All that effort occasionally pays off, and Please Teacher! manages to piece together some pretty solid drama whenever it takes a break from the science fiction juggling act. The show takes on a variety of teenage romances, with some characters stumbling awkwardly into happy relationships while others have to deal with painfully drawn-out rejections. It's clear that none of them quite know what they're doing, which feels pretty realistic for a cast of high school kids. Anything directly related to Kei's disease or Mizuho's background tends to be more silly and melodramatic, but the show is surprisingly competent when it comes to normal human relationships.
As long as you're willing to treat it as a product of its time, Please Teacher! is a decent little series. At the very least, it offers a rare opportunity to travel back in time and laugh at my past self and his dorky teenage buddies for completely buying into the “sexy alien teacher” hook. Maybe this rerelease will give the show a chance to spread that temporary insanity to a fresh crop of hopelessly single high school boys.
This week's shelves are from Kevin, who wrote:
"After seeing your lack of shelf pics in a recent post, it inspired me to photograph mine for the first time! I first discovered anime with DBZ in 5th and 6th grade but never really got into it until HS when some friends lent me shows such as Cowboy Bebop, Outlaw Star, and FLCL.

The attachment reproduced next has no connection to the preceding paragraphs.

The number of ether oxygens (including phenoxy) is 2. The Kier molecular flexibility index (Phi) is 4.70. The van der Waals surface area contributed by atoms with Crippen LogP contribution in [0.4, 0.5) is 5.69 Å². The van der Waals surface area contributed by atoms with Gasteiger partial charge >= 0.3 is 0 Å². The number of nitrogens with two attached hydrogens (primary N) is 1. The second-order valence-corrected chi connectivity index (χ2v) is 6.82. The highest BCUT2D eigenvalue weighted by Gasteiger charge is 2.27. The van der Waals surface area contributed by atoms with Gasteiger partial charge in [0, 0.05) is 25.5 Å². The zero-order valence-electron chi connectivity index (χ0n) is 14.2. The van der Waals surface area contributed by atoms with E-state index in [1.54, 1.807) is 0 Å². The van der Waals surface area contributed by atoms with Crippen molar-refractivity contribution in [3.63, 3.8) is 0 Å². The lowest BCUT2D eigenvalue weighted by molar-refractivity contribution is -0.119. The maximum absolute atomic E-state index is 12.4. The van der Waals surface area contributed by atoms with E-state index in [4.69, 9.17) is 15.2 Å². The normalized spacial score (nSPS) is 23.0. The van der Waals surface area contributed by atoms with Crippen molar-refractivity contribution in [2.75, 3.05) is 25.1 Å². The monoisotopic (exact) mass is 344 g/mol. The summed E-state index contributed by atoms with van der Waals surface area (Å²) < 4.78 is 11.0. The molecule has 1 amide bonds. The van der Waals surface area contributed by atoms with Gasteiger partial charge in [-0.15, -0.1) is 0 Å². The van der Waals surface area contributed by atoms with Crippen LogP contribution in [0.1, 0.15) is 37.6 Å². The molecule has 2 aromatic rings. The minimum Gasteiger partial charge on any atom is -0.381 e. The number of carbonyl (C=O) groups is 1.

I was hooked right away and for the last two years of school I borrowed several shows from them, but without any actual purchases. Finally in college I started to buy some of my favorites when I had spending money!
Once I graduated college in 2011 I was able to acquire more anime/manga and I have slowly built up my collection ever since.
I allocate my spending money toward other things such as Batman and Spidey graphic novels, but my anime side of the shelf is my favorite place to grab stuff from to rewatch (or re-read!)
My most valuable collection would definitely be anything FMA. It was the first manga/anime I ever bought and to this day remains high on my rewatch list. I even got my wife to watch both series with me last fall!
Hope you enjoy the pictures!"
I love that setup! That's a fantastic collection!
Want to show off your shelves? Send your jpgs to [email protected] Thanks!